The Art of Firing Family


Once again, Sam was late to work. Claiming he had been at job sites, but your staff are stating otherwise. Morale is decreasing and employees are getting bitter. They have to work harder to make up for his mistakes and laissez-faire attitude. They’ve been watching to make sure that he hasn’t been receiving favoritism from you. You can’t afford to have the whole team rebel.

You have a conversation with Sam, telling him he needs to pull it together. You explain your expectations and he promises to meet them. As a manager, he needs to lead by example and you won’t accept less than his best. A week later you pull Sam into your office – it’s time to let him go. Firing him is going to be painful, but he had lied and said he was at a client’s when instead he decided to take the day off on your dime. Completely unacceptable as everyone in your company needs to work hard to get your fledgling business off the ground and lying is against your ethics.

But Sam’s your brother.

Chances. How many chances do you give someone? Perhaps you have an employee who wasn’t getting the job done. Perhaps you have an employee who is lazy, doesn’t stick to the project schedule, or even ‘skims’ a bit from your finances. Would you put them on a performance improvement plan to see if they care enough and work harder? Or would you let them go immediately because you won’t tolerate for ‘part-timers’?

What if it was your brother?

Some of the hardest decisions you will make as a business owner will be whether to employ your friends or family. And believe me, they will come out of the cracks of your life seeking employment. You better practice your skills and communication style in saying no. It’s almost easier if someone would ask you for money – your money is tied up in launching the business, obtaining better marketing or technology, or the general operations of the company. These are all true things, especially in the beginning. It’s easier if someone offers you unsolicited, and maybe ignorant, advice on how to run your business or new venture ideas. You can give them a concise ‘thank you, I appreciate the suggestions although I will be going in another direction with my business’ robotic answer.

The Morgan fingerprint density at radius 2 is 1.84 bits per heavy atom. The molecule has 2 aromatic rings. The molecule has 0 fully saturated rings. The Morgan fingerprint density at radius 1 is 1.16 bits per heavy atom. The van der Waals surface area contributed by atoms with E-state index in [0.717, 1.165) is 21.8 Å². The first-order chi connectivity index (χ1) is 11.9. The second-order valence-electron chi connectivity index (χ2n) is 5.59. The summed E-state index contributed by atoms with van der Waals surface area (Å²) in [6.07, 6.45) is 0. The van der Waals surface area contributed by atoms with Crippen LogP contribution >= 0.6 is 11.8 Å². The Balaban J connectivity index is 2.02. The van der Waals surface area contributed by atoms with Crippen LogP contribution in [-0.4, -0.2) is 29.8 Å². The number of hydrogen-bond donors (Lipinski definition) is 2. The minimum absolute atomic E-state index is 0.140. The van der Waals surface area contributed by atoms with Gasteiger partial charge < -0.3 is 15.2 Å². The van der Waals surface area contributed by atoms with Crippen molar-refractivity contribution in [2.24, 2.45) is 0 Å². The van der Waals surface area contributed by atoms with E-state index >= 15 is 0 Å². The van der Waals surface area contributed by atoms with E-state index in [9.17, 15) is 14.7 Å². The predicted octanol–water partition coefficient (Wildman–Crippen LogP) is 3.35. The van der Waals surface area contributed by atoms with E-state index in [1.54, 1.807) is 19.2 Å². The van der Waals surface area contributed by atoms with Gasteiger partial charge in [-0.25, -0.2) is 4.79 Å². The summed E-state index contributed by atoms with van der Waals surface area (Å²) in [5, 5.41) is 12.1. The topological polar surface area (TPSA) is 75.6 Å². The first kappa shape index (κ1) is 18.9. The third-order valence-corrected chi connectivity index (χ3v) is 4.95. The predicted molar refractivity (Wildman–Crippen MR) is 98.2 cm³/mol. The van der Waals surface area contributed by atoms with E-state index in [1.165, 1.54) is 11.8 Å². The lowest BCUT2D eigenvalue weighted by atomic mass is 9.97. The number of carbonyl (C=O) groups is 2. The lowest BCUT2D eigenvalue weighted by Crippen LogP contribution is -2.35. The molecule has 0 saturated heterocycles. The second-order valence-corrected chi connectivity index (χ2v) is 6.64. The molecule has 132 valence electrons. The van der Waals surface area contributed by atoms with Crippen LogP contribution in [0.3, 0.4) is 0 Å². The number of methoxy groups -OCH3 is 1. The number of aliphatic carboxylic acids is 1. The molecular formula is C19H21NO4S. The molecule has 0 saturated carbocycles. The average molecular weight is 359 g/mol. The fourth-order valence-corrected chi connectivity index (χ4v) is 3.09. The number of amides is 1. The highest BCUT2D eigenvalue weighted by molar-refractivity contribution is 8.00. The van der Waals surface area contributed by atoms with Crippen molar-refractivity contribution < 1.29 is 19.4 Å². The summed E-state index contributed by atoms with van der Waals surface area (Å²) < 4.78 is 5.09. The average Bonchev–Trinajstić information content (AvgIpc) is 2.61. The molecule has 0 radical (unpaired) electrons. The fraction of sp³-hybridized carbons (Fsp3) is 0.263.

But when someone you know asks you for a job, now that is quite personal. It is usually hard for the other person to ask as their pride is involved. Or maybe they think that working for you will be easier than a ‘real’ job. [Now, now. Don’t get offended. People automatically think that entrepreneurs have the easy life – no set schedule, no one telling them what to do, and all the profit goes in your pocket. They don’t understand that you work harder, longer, and have more stress because it all rests on you.]

And you know better than to hire a friend, not a true friend anyway. You’d like to keep them right? But family – oh, so tricky. It takes a special style to be able to explain to your mom why you won’t employ your brother. But say you make the mistake of hiring Sam-the-bro anyway. And then you fire him.

Worse yet – you hire him back a few years later. In this real-life example a business owner rehired Sam, his brother. I’d like to tell you that Sam worked very hard and was committed to the company and his job. But that’s not what happened – Sam ended up being fired once again. Don’t be jealous of that family’s Thanksgiving; talk about awkward.

Sometimes second chances aren’t worth it. At least when hiring family.


About Author

Christine Robinson

Previously having worked for start-ups, Christine G. Robinson thrives on the unequivocal pace of new ventures as well as organizing the chaos that ensues. An adventurer with a passion for saving the world, Christine loves grammar, cleaning, and Excel spreadsheets. She has panache for traveling, both domestically across the United States by car and internationally via all methods minus ballooning. Motto: "Love must be sincere. Hate what is evil; cling to what is good. Be devoted to one another in brotherly love. Honor one another above yourselves." (Romans 12:9,10)